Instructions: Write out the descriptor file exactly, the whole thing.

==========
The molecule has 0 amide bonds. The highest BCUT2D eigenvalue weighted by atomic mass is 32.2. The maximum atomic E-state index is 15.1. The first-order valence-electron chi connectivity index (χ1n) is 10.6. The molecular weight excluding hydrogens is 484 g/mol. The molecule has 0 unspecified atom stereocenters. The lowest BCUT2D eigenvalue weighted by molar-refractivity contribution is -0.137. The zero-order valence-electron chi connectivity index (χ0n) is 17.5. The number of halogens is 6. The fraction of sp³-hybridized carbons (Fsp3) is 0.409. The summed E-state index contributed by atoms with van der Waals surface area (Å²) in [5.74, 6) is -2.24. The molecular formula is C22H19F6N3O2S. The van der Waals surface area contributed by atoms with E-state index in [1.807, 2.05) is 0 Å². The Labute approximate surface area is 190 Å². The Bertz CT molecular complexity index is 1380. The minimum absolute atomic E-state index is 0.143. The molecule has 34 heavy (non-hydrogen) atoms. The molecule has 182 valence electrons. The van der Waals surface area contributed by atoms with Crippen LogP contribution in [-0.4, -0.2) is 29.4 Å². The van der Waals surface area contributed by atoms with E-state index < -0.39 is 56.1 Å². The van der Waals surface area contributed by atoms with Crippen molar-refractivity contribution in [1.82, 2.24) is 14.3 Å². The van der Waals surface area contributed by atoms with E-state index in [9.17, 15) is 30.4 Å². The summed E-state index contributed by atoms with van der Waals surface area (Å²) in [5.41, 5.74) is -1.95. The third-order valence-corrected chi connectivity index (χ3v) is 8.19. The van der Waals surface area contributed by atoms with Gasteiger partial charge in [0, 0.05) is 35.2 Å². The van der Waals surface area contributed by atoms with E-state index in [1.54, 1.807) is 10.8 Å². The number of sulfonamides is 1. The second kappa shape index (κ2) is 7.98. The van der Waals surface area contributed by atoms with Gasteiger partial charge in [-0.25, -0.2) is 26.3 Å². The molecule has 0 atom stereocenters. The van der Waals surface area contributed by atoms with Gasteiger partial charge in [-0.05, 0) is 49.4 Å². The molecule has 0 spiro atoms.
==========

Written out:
The molecule has 0 amide bonds. The highest BCUT2D eigenvalue weighted by atomic mass is 32.2. The maximum atomic E-state index is 15.1. The first-order valence-electron chi connectivity index (χ1n) is 10.6. The molecular weight excluding hydrogens is 484 g/mol. The molecule has 0 unspecified atom stereocenters. The lowest BCUT2D eigenvalue weighted by molar-refractivity contribution is -0.137. The zero-order valence-electron chi connectivity index (χ0n) is 17.5. The number of halogens is 6. The fraction of sp³-hybridized carbons (Fsp3) is 0.409. The summed E-state index contributed by atoms with van der Waals surface area (Å²) in [5.74, 6) is -2.24. The molecular formula is C22H19F6N3O2S. The van der Waals surface area contributed by atoms with E-state index in [1.807, 2.05) is 0 Å². The Labute approximate surface area is 190 Å². The Bertz CT molecular complexity index is 1380. The minimum absolute atomic E-state index is 0.143. The molecule has 34 heavy (non-hydrogen) atoms. The molecule has 182 valence electrons. The van der Waals surface area contributed by atoms with Crippen LogP contribution in [-0.4, -0.2) is 29.4 Å². The van der Waals surface area contributed by atoms with E-state index < -0.39 is 56.1 Å². The van der Waals surface area contributed by atoms with Crippen molar-refractivity contribution in [1.82, 2.24) is 14.3 Å². The van der Waals surface area contributed by atoms with E-state index in [9.17, 15) is 30.4 Å². The summed E-state index contributed by atoms with van der Waals surface area (Å²) in [5.41, 5.74) is -1.95. The third-order valence-corrected chi connectivity index (χ3v) is 8.19. The van der Waals surface area contributed by atoms with Gasteiger partial charge in [0, 0.05) is 35.2 Å². The van der Waals surface area contributed by atoms with E-state index in [1.54, 1.807) is 10.8 Å². The number of sulfonamides is 1. The second kappa shape index (κ2) is 7.98. The van der Waals surface area contributed by atoms with Gasteiger partial charge in [-0.25, -0.2) is 26.3 Å². The molecule has 0 atom stereocenters. The van der Waals surface area contributed by atoms with Gasteiger partial charge in [-0.05, 0) is 49.4 Å². The molecule has 0 spiro atoms.